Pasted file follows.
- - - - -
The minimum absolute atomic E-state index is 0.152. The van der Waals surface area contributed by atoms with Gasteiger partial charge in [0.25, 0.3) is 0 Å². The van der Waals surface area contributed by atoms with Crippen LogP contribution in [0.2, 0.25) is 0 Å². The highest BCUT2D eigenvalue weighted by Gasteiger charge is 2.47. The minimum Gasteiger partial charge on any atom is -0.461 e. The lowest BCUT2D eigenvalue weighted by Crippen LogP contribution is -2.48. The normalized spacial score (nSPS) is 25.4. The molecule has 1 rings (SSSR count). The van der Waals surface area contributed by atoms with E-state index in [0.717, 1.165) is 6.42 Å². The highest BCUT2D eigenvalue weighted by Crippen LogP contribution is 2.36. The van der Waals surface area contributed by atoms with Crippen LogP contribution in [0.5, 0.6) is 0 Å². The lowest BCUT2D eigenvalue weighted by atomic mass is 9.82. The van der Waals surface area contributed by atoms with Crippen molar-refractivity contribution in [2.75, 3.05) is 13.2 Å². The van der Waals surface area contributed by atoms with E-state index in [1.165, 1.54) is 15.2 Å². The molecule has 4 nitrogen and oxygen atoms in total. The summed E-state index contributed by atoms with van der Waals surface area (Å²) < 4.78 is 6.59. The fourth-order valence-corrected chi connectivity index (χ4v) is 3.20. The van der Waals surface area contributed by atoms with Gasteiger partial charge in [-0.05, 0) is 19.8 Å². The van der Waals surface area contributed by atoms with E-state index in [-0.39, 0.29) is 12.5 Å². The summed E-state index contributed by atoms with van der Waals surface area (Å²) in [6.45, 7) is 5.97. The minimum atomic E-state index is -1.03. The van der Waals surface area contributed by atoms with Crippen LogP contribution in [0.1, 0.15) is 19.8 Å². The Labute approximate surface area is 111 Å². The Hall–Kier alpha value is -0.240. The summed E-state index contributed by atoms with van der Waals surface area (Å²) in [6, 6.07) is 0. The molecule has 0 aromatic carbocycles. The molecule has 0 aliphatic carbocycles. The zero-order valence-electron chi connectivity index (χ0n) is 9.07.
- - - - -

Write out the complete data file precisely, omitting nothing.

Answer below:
The minimum absolute atomic E-state index is 0.152. The van der Waals surface area contributed by atoms with Gasteiger partial charge in [0.25, 0.3) is 0 Å². The van der Waals surface area contributed by atoms with Crippen LogP contribution in [0.2, 0.25) is 0 Å². The highest BCUT2D eigenvalue weighted by Gasteiger charge is 2.47. The minimum Gasteiger partial charge on any atom is -0.461 e. The lowest BCUT2D eigenvalue weighted by Crippen LogP contribution is -2.48. The normalized spacial score (nSPS) is 25.4. The molecule has 1 rings (SSSR count). The van der Waals surface area contributed by atoms with E-state index in [0.717, 1.165) is 6.42 Å². The highest BCUT2D eigenvalue weighted by Crippen LogP contribution is 2.36. The van der Waals surface area contributed by atoms with Crippen LogP contribution in [0.5, 0.6) is 0 Å². The lowest BCUT2D eigenvalue weighted by atomic mass is 9.82. The van der Waals surface area contributed by atoms with Crippen molar-refractivity contribution in [2.75, 3.05) is 13.2 Å². The van der Waals surface area contributed by atoms with E-state index in [1.165, 1.54) is 15.2 Å². The molecule has 4 nitrogen and oxygen atoms in total. The summed E-state index contributed by atoms with van der Waals surface area (Å²) < 4.78 is 6.59. The fourth-order valence-corrected chi connectivity index (χ4v) is 3.20. The van der Waals surface area contributed by atoms with Gasteiger partial charge in [-0.05, 0) is 19.8 Å². The van der Waals surface area contributed by atoms with E-state index in [-0.39, 0.29) is 12.5 Å². The summed E-state index contributed by atoms with van der Waals surface area (Å²) in [6.45, 7) is 5.97. The minimum atomic E-state index is -1.03. The van der Waals surface area contributed by atoms with Crippen LogP contribution in [0.1, 0.15) is 19.8 Å². The Labute approximate surface area is 111 Å². The Hall–Kier alpha value is -0.240. The summed E-state index contributed by atoms with van der Waals surface area (Å²) in [6, 6.07) is 0. The molecule has 0 aromatic carbocycles. The molecule has 0 aliphatic carbocycles. The zero-order valence-electron chi connectivity index (χ0n) is 9.07.